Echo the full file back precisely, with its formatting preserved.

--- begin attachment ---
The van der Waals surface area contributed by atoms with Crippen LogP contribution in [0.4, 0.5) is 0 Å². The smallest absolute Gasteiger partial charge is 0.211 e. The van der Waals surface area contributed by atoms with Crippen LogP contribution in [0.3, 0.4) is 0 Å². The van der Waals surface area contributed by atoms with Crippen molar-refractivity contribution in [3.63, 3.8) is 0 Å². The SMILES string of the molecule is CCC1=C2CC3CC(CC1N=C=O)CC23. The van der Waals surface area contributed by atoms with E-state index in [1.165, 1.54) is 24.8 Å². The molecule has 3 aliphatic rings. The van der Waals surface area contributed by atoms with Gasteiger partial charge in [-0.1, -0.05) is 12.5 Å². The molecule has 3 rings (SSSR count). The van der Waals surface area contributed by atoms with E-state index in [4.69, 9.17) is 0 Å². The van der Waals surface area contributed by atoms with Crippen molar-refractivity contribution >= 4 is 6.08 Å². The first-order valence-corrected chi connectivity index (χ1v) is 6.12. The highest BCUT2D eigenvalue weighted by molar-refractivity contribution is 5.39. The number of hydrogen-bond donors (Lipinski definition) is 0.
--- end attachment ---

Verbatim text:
The van der Waals surface area contributed by atoms with Crippen LogP contribution in [0.4, 0.5) is 0 Å². The smallest absolute Gasteiger partial charge is 0.211 e. The van der Waals surface area contributed by atoms with Crippen LogP contribution in [0.3, 0.4) is 0 Å². The van der Waals surface area contributed by atoms with Crippen molar-refractivity contribution in [3.63, 3.8) is 0 Å². The SMILES string of the molecule is CCC1=C2CC3CC(CC1N=C=O)CC23. The van der Waals surface area contributed by atoms with E-state index in [1.165, 1.54) is 24.8 Å². The molecule has 3 aliphatic rings. The van der Waals surface area contributed by atoms with Gasteiger partial charge in [-0.1, -0.05) is 12.5 Å². The molecule has 3 rings (SSSR count). The van der Waals surface area contributed by atoms with E-state index in [4.69, 9.17) is 0 Å². The van der Waals surface area contributed by atoms with Crippen molar-refractivity contribution >= 4 is 6.08 Å². The first-order valence-corrected chi connectivity index (χ1v) is 6.12. The highest BCUT2D eigenvalue weighted by molar-refractivity contribution is 5.39. The number of hydrogen-bond donors (Lipinski definition) is 0.